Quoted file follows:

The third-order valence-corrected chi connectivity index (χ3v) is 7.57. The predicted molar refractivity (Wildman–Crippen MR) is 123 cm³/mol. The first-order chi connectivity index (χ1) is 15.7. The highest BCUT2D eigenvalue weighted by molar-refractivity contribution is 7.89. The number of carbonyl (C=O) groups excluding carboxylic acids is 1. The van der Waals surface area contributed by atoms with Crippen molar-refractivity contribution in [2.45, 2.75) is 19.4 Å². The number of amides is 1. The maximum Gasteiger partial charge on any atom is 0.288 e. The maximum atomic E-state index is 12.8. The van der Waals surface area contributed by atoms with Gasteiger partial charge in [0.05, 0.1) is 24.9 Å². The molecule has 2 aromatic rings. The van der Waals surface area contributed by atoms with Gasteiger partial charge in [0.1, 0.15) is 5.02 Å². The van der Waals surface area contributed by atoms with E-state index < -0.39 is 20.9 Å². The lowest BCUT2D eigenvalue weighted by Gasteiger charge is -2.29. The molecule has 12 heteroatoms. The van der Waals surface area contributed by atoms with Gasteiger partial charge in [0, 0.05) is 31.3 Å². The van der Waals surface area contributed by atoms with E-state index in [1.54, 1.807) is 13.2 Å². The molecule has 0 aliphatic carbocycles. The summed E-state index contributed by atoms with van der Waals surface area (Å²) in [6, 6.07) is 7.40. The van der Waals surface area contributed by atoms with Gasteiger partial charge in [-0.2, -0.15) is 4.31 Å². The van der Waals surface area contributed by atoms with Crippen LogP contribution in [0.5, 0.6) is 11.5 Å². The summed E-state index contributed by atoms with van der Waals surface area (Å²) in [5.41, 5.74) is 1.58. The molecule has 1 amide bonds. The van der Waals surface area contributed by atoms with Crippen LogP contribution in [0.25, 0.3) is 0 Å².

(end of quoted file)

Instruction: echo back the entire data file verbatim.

The third-order valence-corrected chi connectivity index (χ3v) is 7.57. The predicted molar refractivity (Wildman–Crippen MR) is 123 cm³/mol. The first-order chi connectivity index (χ1) is 15.7. The highest BCUT2D eigenvalue weighted by molar-refractivity contribution is 7.89. The number of carbonyl (C=O) groups excluding carboxylic acids is 1. The van der Waals surface area contributed by atoms with Crippen molar-refractivity contribution in [2.45, 2.75) is 19.4 Å². The number of amides is 1. The maximum Gasteiger partial charge on any atom is 0.288 e. The maximum atomic E-state index is 12.8. The van der Waals surface area contributed by atoms with Gasteiger partial charge in [0.05, 0.1) is 24.9 Å². The molecule has 2 aromatic rings. The van der Waals surface area contributed by atoms with Gasteiger partial charge in [0.1, 0.15) is 5.02 Å². The van der Waals surface area contributed by atoms with E-state index < -0.39 is 20.9 Å². The lowest BCUT2D eigenvalue weighted by Gasteiger charge is -2.29. The molecule has 12 heteroatoms. The van der Waals surface area contributed by atoms with Gasteiger partial charge in [0, 0.05) is 31.3 Å². The van der Waals surface area contributed by atoms with E-state index in [1.54, 1.807) is 13.2 Å². The molecule has 0 aliphatic carbocycles. The summed E-state index contributed by atoms with van der Waals surface area (Å²) in [6, 6.07) is 7.40. The van der Waals surface area contributed by atoms with Gasteiger partial charge in [-0.2, -0.15) is 4.31 Å². The van der Waals surface area contributed by atoms with Crippen LogP contribution in [0.5, 0.6) is 11.5 Å². The summed E-state index contributed by atoms with van der Waals surface area (Å²) in [5.41, 5.74) is 1.58. The molecule has 1 amide bonds. The van der Waals surface area contributed by atoms with Crippen LogP contribution in [0.25, 0.3) is 0 Å².